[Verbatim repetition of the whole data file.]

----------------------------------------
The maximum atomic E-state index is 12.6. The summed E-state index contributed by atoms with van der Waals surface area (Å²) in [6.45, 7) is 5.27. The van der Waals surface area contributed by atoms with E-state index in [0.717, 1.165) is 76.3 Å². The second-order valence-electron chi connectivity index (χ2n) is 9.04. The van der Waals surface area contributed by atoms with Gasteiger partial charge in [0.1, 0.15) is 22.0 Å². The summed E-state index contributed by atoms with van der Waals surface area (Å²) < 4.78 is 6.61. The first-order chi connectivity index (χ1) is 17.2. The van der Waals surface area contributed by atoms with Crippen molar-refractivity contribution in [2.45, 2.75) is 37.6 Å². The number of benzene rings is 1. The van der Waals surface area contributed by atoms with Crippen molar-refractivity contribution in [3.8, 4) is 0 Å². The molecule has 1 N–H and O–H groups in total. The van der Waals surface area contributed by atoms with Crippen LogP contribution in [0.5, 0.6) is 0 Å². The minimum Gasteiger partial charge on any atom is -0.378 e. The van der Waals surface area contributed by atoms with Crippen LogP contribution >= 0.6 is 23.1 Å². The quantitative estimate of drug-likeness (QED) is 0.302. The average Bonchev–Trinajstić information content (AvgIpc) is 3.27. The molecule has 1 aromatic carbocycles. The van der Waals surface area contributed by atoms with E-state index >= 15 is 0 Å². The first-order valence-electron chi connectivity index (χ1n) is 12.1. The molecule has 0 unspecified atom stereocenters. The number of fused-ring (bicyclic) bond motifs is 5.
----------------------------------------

The maximum atomic E-state index is 12.6. The summed E-state index contributed by atoms with van der Waals surface area (Å²) in [6.45, 7) is 5.27. The van der Waals surface area contributed by atoms with E-state index in [0.717, 1.165) is 76.3 Å². The second-order valence-electron chi connectivity index (χ2n) is 9.04. The van der Waals surface area contributed by atoms with Gasteiger partial charge in [0.1, 0.15) is 22.0 Å². The summed E-state index contributed by atoms with van der Waals surface area (Å²) < 4.78 is 6.61. The first-order chi connectivity index (χ1) is 17.2. The van der Waals surface area contributed by atoms with Crippen molar-refractivity contribution in [2.45, 2.75) is 37.6 Å². The number of benzene rings is 1. The van der Waals surface area contributed by atoms with Crippen molar-refractivity contribution in [3.8, 4) is 0 Å². The molecule has 1 N–H and O–H groups in total. The van der Waals surface area contributed by atoms with Crippen LogP contribution in [0.5, 0.6) is 0 Å². The minimum Gasteiger partial charge on any atom is -0.378 e. The van der Waals surface area contributed by atoms with Crippen LogP contribution >= 0.6 is 23.1 Å². The quantitative estimate of drug-likeness (QED) is 0.302. The average Bonchev–Trinajstić information content (AvgIpc) is 3.27. The molecule has 1 aromatic carbocycles. The van der Waals surface area contributed by atoms with E-state index >= 15 is 0 Å². The first-order valence-electron chi connectivity index (χ1n) is 12.1. The molecule has 0 unspecified atom stereocenters. The number of fused-ring (bicyclic) bond motifs is 5.